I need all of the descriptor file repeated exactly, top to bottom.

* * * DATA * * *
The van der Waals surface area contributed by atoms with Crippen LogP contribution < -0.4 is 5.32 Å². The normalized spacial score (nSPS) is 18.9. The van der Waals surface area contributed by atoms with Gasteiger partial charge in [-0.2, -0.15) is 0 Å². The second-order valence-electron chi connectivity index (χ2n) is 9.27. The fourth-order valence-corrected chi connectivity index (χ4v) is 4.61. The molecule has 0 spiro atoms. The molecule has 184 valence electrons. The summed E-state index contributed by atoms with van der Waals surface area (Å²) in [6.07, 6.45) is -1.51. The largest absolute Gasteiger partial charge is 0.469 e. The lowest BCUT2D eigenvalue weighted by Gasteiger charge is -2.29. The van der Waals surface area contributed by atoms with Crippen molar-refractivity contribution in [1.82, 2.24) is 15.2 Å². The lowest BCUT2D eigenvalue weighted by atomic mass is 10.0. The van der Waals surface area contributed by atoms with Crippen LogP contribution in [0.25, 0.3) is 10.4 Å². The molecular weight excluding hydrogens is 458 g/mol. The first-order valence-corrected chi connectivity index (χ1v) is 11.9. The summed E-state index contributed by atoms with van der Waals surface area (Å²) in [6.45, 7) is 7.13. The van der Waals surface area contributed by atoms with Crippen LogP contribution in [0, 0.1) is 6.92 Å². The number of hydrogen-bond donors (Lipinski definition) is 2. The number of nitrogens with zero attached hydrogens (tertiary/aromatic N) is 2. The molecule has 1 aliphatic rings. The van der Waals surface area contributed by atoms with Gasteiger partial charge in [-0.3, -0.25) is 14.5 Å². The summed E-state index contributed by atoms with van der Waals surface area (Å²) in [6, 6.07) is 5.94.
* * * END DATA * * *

The van der Waals surface area contributed by atoms with Crippen LogP contribution < -0.4 is 5.32 Å². The normalized spacial score (nSPS) is 18.9. The van der Waals surface area contributed by atoms with Gasteiger partial charge in [-0.2, -0.15) is 0 Å². The second-order valence-electron chi connectivity index (χ2n) is 9.27. The fourth-order valence-corrected chi connectivity index (χ4v) is 4.61. The molecule has 0 spiro atoms. The molecule has 184 valence electrons. The summed E-state index contributed by atoms with van der Waals surface area (Å²) in [6.07, 6.45) is -1.51. The largest absolute Gasteiger partial charge is 0.469 e. The lowest BCUT2D eigenvalue weighted by Gasteiger charge is -2.29. The van der Waals surface area contributed by atoms with Crippen molar-refractivity contribution in [1.82, 2.24) is 15.2 Å². The lowest BCUT2D eigenvalue weighted by atomic mass is 10.0. The van der Waals surface area contributed by atoms with Crippen LogP contribution in [0.25, 0.3) is 10.4 Å². The molecular weight excluding hydrogens is 458 g/mol. The first-order valence-corrected chi connectivity index (χ1v) is 11.9. The summed E-state index contributed by atoms with van der Waals surface area (Å²) in [6.45, 7) is 7.13. The van der Waals surface area contributed by atoms with Crippen LogP contribution in [0, 0.1) is 6.92 Å². The number of hydrogen-bond donors (Lipinski definition) is 2. The number of nitrogens with zero attached hydrogens (tertiary/aromatic N) is 2. The molecule has 1 aliphatic rings. The van der Waals surface area contributed by atoms with Gasteiger partial charge in [-0.3, -0.25) is 14.5 Å². The summed E-state index contributed by atoms with van der Waals surface area (Å²) in [6, 6.07) is 5.94.